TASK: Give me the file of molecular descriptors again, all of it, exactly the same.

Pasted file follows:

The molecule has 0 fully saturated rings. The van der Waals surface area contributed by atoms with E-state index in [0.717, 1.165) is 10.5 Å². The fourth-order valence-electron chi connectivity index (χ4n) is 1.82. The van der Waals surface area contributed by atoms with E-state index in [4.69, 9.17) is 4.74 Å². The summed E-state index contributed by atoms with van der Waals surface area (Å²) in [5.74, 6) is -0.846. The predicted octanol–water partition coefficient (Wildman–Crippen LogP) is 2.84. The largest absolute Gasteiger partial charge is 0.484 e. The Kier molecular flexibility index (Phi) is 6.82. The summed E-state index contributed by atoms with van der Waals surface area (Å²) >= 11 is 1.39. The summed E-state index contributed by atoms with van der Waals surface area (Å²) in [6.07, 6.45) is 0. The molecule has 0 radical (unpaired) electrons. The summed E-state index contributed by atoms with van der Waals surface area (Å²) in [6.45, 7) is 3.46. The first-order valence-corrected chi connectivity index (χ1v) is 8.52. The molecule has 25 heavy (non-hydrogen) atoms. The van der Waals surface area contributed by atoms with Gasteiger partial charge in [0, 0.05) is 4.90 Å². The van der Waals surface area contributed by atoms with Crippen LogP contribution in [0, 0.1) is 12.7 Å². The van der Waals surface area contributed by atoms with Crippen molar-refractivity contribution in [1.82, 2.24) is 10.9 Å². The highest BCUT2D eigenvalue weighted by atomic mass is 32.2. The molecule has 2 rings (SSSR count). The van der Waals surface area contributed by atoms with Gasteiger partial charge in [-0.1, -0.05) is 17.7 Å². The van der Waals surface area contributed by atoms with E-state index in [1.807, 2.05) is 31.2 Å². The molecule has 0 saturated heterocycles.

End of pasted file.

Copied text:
The molecule has 0 fully saturated rings. The van der Waals surface area contributed by atoms with E-state index in [0.717, 1.165) is 10.5 Å². The fourth-order valence-electron chi connectivity index (χ4n) is 1.82. The van der Waals surface area contributed by atoms with E-state index in [4.69, 9.17) is 4.74 Å². The summed E-state index contributed by atoms with van der Waals surface area (Å²) in [5.74, 6) is -0.846. The predicted octanol–water partition coefficient (Wildman–Crippen LogP) is 2.84. The largest absolute Gasteiger partial charge is 0.484 e. The Kier molecular flexibility index (Phi) is 6.82. The summed E-state index contributed by atoms with van der Waals surface area (Å²) >= 11 is 1.39. The summed E-state index contributed by atoms with van der Waals surface area (Å²) in [6.07, 6.45) is 0. The molecule has 0 radical (unpaired) electrons. The summed E-state index contributed by atoms with van der Waals surface area (Å²) in [6.45, 7) is 3.46. The first-order valence-corrected chi connectivity index (χ1v) is 8.52. The molecule has 25 heavy (non-hydrogen) atoms. The van der Waals surface area contributed by atoms with Gasteiger partial charge in [0, 0.05) is 4.90 Å². The van der Waals surface area contributed by atoms with Crippen LogP contribution in [0, 0.1) is 12.7 Å². The van der Waals surface area contributed by atoms with Crippen molar-refractivity contribution in [1.82, 2.24) is 10.9 Å². The highest BCUT2D eigenvalue weighted by atomic mass is 32.2. The molecule has 2 rings (SSSR count). The van der Waals surface area contributed by atoms with Gasteiger partial charge in [-0.1, -0.05) is 17.7 Å². The van der Waals surface area contributed by atoms with E-state index in [1.807, 2.05) is 31.2 Å². The molecule has 0 saturated heterocycles.